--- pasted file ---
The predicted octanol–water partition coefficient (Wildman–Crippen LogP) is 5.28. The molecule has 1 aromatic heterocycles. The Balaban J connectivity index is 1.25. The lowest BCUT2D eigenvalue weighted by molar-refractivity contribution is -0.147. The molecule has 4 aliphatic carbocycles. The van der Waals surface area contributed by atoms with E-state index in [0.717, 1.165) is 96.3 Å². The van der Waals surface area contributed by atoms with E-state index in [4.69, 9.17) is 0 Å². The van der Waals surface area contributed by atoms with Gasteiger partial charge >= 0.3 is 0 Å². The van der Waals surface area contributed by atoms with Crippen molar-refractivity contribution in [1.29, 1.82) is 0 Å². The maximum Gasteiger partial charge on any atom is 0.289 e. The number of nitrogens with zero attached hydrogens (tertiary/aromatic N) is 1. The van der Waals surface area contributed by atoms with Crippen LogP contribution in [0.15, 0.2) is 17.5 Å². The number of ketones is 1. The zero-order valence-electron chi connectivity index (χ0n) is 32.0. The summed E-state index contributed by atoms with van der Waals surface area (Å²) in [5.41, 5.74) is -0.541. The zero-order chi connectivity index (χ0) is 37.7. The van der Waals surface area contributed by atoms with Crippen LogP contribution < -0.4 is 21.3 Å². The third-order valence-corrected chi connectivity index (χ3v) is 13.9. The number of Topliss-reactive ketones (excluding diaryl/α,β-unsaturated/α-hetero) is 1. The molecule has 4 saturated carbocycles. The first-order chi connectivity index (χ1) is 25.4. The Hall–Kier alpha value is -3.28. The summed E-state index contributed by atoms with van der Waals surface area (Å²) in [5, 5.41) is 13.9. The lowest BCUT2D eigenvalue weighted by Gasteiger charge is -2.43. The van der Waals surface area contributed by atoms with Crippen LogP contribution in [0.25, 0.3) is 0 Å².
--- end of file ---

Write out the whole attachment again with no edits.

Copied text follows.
The predicted octanol–water partition coefficient (Wildman–Crippen LogP) is 5.28. The molecule has 1 aromatic heterocycles. The Balaban J connectivity index is 1.25. The lowest BCUT2D eigenvalue weighted by molar-refractivity contribution is -0.147. The molecule has 4 aliphatic carbocycles. The van der Waals surface area contributed by atoms with E-state index in [0.717, 1.165) is 96.3 Å². The van der Waals surface area contributed by atoms with E-state index in [4.69, 9.17) is 0 Å². The van der Waals surface area contributed by atoms with Gasteiger partial charge >= 0.3 is 0 Å². The van der Waals surface area contributed by atoms with Crippen molar-refractivity contribution in [1.29, 1.82) is 0 Å². The maximum Gasteiger partial charge on any atom is 0.289 e. The number of nitrogens with zero attached hydrogens (tertiary/aromatic N) is 1. The van der Waals surface area contributed by atoms with Crippen LogP contribution in [0.15, 0.2) is 17.5 Å². The number of ketones is 1. The zero-order valence-electron chi connectivity index (χ0n) is 32.0. The summed E-state index contributed by atoms with van der Waals surface area (Å²) in [5.41, 5.74) is -0.541. The zero-order chi connectivity index (χ0) is 37.7. The van der Waals surface area contributed by atoms with Crippen LogP contribution < -0.4 is 21.3 Å². The third-order valence-corrected chi connectivity index (χ3v) is 13.9. The number of Topliss-reactive ketones (excluding diaryl/α,β-unsaturated/α-hetero) is 1. The molecule has 4 saturated carbocycles. The first-order chi connectivity index (χ1) is 25.4. The Hall–Kier alpha value is -3.28. The summed E-state index contributed by atoms with van der Waals surface area (Å²) in [5, 5.41) is 13.9. The lowest BCUT2D eigenvalue weighted by Gasteiger charge is -2.43. The van der Waals surface area contributed by atoms with Crippen LogP contribution in [0.25, 0.3) is 0 Å².